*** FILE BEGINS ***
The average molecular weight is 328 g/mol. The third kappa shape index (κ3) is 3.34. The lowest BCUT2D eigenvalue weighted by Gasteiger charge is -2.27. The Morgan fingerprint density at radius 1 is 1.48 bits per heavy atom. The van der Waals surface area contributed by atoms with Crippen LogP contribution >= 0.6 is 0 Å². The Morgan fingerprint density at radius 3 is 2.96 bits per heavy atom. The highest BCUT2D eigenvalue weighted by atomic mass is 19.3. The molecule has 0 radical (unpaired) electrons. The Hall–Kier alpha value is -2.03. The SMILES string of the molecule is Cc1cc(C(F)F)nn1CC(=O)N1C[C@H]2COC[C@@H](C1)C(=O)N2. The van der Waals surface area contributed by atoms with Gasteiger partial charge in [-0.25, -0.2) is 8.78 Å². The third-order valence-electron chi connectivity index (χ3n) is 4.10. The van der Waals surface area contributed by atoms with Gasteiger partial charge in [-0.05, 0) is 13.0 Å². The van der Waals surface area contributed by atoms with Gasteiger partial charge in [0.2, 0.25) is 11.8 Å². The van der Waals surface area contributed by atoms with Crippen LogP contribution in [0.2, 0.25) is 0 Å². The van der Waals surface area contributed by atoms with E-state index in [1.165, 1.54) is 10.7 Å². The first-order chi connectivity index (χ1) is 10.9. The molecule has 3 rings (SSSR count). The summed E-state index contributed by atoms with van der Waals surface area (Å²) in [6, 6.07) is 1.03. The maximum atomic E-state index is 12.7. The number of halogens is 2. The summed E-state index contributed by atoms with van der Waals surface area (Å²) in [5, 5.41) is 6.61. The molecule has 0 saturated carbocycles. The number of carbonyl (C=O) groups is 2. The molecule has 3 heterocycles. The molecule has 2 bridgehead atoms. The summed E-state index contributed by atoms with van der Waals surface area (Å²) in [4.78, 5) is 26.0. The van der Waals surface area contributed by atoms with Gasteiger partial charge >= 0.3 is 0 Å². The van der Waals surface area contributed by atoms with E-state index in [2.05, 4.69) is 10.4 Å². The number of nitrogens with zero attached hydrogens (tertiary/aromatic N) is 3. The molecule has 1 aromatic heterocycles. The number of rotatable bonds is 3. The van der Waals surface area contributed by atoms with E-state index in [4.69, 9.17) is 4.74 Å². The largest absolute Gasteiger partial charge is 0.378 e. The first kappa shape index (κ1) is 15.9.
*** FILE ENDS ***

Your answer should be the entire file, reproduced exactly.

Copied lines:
The average molecular weight is 328 g/mol. The third kappa shape index (κ3) is 3.34. The lowest BCUT2D eigenvalue weighted by Gasteiger charge is -2.27. The Morgan fingerprint density at radius 1 is 1.48 bits per heavy atom. The van der Waals surface area contributed by atoms with Crippen LogP contribution >= 0.6 is 0 Å². The Morgan fingerprint density at radius 3 is 2.96 bits per heavy atom. The highest BCUT2D eigenvalue weighted by atomic mass is 19.3. The molecule has 0 radical (unpaired) electrons. The Hall–Kier alpha value is -2.03. The SMILES string of the molecule is Cc1cc(C(F)F)nn1CC(=O)N1C[C@H]2COC[C@@H](C1)C(=O)N2. The van der Waals surface area contributed by atoms with Gasteiger partial charge in [-0.25, -0.2) is 8.78 Å². The third-order valence-electron chi connectivity index (χ3n) is 4.10. The van der Waals surface area contributed by atoms with Gasteiger partial charge in [-0.05, 0) is 13.0 Å². The van der Waals surface area contributed by atoms with Gasteiger partial charge in [0.2, 0.25) is 11.8 Å². The van der Waals surface area contributed by atoms with Crippen LogP contribution in [0.2, 0.25) is 0 Å². The van der Waals surface area contributed by atoms with E-state index in [1.165, 1.54) is 10.7 Å². The first-order chi connectivity index (χ1) is 10.9. The molecule has 3 rings (SSSR count). The summed E-state index contributed by atoms with van der Waals surface area (Å²) in [6, 6.07) is 1.03. The maximum atomic E-state index is 12.7. The number of halogens is 2. The summed E-state index contributed by atoms with van der Waals surface area (Å²) in [5, 5.41) is 6.61. The molecule has 0 saturated carbocycles. The number of carbonyl (C=O) groups is 2. The molecule has 3 heterocycles. The molecule has 2 bridgehead atoms. The summed E-state index contributed by atoms with van der Waals surface area (Å²) in [4.78, 5) is 26.0. The van der Waals surface area contributed by atoms with Gasteiger partial charge >= 0.3 is 0 Å². The van der Waals surface area contributed by atoms with E-state index in [2.05, 4.69) is 10.4 Å². The number of nitrogens with zero attached hydrogens (tertiary/aromatic N) is 3. The molecule has 1 aromatic heterocycles. The number of rotatable bonds is 3. The van der Waals surface area contributed by atoms with E-state index in [4.69, 9.17) is 4.74 Å². The largest absolute Gasteiger partial charge is 0.378 e. The first kappa shape index (κ1) is 15.9.